The memory project – 6 more interaction design briefs

Gavin Feeney


In the building trade, there are two main problems:

-Where is?

-Remember to do/get?

When asked one day by a worker ‘where is ‘x’?’ or being told ‘remember to get ‘y’?’ I decided on the concept I could develop to answer this brief. I am going to develop a product that logs these thoughts of the tradesman through voice recognition by picking up on the keywords such as where and remember. It will save the thoughts and when the worker goes to the DIY to get the products he can access the database of reminders of the day so far so no product is forgotten. 


Paul Connolly

Insurance company music equipment system

Working in a band involves more than plugging in and playing music. It involves organising how to get to and from shows, selecting what equipment is needed for that show specifically, appointing  someone to take care of the sound and visual aspect of the performance and one-hundred and one other things besides. At the end of the night, or indeed after a show at any hour of the day, bands have very little turnaround time to move their equipment to make way for the following band or to leave the venue.

Leaving equipment behind by accident is one of the main problems faced by a musician or group. This is often a heartbreaking, bank breaking, soul destroying affair where in 90% of cases a nefarious individual has already made off with your piece of equipment be it something as small as a set of drum sticks or as sentimental your prize 1963 Fender Stratocaster.

There should be a device put in place to remind a group to take all their equipment with them. This would contain a list of all the bands equipment as held by their insurance company and as such would greatly reduce the number of instrument thefts and bogus insurance claims from others. The product will form a contract between the musician and the insurance company.


Colleen Mc Mulkin

Travel In Comfort & Style

 Travelling can be exhausting, boring and claustrophobic. Journeys can be so long especially for those who travel everyday. Touchscreens could help to make travelling a better service, by focusing on buses, the outcome will be something fun and it will pass time better. It may make people more comfortable and at ease travelling. The touchscreen will enable passengers to view various things such as news channels, bus information (times) and other channels on the bus, they will be based at the back of every seat with a headset to go with it. For those who have no seat and have to stand on the bus, they will also have access to a headset hanging from a compartment on the roof with a mini screen. The touchscreen model will also let you watch dvd’s, so you can bring your own movies on the bus, or, you can choose from the movie list which will update itself every few weeks with the latest movies. It will be a free service once you’ve paid on the bus.


Andrea McLauchlan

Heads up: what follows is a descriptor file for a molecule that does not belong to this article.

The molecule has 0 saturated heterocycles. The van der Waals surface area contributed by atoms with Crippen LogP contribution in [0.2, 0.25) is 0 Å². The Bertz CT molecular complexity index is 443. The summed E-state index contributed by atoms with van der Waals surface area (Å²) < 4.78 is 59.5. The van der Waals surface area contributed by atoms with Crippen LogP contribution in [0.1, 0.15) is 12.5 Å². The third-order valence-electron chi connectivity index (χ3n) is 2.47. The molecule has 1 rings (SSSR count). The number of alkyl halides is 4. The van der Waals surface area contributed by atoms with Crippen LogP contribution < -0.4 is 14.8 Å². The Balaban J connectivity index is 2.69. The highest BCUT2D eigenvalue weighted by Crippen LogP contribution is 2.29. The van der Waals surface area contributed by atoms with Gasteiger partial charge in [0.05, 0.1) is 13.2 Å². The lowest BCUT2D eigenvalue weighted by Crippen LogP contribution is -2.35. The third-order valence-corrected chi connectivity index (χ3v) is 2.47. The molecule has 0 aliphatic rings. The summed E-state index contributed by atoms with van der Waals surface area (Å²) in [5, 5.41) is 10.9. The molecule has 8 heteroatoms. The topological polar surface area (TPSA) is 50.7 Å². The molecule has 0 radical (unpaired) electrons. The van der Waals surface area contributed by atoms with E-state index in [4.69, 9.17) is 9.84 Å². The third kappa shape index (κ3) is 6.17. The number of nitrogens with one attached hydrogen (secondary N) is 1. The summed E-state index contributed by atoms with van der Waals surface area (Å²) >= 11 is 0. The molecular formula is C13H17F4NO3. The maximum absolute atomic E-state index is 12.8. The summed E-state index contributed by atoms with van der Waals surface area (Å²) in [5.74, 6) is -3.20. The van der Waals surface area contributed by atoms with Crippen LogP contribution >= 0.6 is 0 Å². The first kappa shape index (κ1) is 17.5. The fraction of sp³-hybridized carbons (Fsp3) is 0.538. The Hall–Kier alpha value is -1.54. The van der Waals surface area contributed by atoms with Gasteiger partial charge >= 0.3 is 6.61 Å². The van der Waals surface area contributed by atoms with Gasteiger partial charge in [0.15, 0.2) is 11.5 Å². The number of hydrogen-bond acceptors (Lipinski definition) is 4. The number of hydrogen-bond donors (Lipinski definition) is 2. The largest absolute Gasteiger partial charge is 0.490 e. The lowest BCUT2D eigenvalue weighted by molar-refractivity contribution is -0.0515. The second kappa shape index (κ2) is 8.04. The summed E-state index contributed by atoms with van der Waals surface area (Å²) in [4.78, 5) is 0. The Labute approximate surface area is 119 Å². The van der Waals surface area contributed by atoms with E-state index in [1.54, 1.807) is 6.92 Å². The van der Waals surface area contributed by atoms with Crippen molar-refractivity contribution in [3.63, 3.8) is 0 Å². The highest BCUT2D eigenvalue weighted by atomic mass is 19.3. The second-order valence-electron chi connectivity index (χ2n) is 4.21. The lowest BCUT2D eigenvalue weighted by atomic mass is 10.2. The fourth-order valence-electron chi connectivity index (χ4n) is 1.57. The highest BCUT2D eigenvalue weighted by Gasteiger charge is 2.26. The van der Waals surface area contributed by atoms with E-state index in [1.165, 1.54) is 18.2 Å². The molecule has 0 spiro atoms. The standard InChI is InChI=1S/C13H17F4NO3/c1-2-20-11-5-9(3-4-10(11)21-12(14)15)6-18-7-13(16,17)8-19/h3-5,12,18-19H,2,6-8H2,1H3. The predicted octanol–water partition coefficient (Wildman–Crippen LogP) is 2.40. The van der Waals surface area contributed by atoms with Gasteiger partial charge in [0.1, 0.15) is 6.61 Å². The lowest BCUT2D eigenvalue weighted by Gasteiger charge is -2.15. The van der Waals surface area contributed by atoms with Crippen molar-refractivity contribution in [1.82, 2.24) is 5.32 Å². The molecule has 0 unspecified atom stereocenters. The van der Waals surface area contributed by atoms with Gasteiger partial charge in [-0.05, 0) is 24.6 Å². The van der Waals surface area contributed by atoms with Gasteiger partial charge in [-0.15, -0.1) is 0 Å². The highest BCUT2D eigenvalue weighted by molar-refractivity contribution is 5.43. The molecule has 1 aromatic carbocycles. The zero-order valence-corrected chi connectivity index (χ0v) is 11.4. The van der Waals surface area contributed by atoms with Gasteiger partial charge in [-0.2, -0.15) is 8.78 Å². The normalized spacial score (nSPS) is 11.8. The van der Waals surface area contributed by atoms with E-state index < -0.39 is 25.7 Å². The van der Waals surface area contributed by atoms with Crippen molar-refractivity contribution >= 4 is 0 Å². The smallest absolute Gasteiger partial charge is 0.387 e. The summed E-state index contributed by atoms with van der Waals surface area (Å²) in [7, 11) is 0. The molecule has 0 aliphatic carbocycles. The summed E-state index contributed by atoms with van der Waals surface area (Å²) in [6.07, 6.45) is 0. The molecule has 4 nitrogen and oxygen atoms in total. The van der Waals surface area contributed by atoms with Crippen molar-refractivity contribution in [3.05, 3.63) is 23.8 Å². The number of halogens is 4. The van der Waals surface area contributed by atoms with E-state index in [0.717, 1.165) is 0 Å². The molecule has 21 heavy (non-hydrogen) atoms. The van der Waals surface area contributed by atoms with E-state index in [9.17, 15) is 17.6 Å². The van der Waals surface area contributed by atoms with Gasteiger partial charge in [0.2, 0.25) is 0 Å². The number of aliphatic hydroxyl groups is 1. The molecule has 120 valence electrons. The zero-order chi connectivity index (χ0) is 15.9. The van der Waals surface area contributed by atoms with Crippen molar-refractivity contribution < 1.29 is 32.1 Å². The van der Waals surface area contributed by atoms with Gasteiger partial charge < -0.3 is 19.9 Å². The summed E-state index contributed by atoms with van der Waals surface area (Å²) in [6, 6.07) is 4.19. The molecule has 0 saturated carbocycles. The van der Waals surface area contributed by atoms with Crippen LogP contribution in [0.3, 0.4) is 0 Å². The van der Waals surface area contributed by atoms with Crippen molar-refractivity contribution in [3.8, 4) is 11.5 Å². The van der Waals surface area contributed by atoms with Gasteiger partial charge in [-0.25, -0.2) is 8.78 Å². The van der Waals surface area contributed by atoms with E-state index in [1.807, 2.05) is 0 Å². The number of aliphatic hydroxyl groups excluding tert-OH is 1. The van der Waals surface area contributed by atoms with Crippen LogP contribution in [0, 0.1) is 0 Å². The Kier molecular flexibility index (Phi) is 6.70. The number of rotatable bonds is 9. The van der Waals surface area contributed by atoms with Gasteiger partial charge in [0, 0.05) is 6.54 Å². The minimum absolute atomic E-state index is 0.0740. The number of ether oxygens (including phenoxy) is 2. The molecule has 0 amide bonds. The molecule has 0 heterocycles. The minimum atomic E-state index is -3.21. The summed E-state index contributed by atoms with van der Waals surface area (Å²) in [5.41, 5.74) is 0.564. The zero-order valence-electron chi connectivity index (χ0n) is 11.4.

Alzheimer’s visitor reminder

A lot of people suffer from Alzheimer’s, Dementia and short-term memory loss. This affects people of all ages around the world and there is no cure.

I want to design an item to aid the patient by helping remind them of who has visited the previous day and what they have done, this item can be used in the patients bedroom at home, or in hospital, or at a care home and if the patient is staying with friends and family can easily be dismantled and taken as well. This item will not cure the patient, but will stop them being as confused about their day-to-day tasks and remind them of family and friends!

David Kerr


Mnemosync is a system that has been put in place to help you remember to do things.  Even the best intentions can be powerless against a busy day!

The main feature of our system is a wristband.  This woven band has hundreds of state of the art low profile L.E.Ds,  a vibration unit and accelerometers. This allows for seamless communication of day to day activities when you’re in a position to do them best. 

The wristband allows the user to record “movement patterns” when doing various tasks such as; cycling, sitting in the office or sleeping.  These can then be uploaded to the Bio-Diary application via Bluetooth.

When accessing the Bio Diary on smart phones and via home computer you will be guided through an intuitive interface that allows you can set daily tasks to be appointed when you are in various states of movement such as, “Call Bob about the meeting when I‘m sitting in the office”.  Then next time your sitting in the office your wristband will tell you via vibration and scrolling messages that it’s time to phone Bob!

Through usage, the system learns more about you and when you do things.  Tasks that are time sensitive alert through several of the users movement syncs. Perhaps you’ve put off calling Bob. Mnemosync will remind you when you’re resting, watching TV or cleaning the house.

Ruth Thompson:


I depend on Memo boards/boxes/dairies to keep track of my “daily tasks.  The problem with these methods is that they are time consuming and space can become very cluttered with notes.  My aim is to make this process easier, easier to update, track and less time wasted in writing and looking through the paper notes. 

The solution is a digital touch screen timetable.  This system is made to display your “to do lists” in a more visual, rememberable way.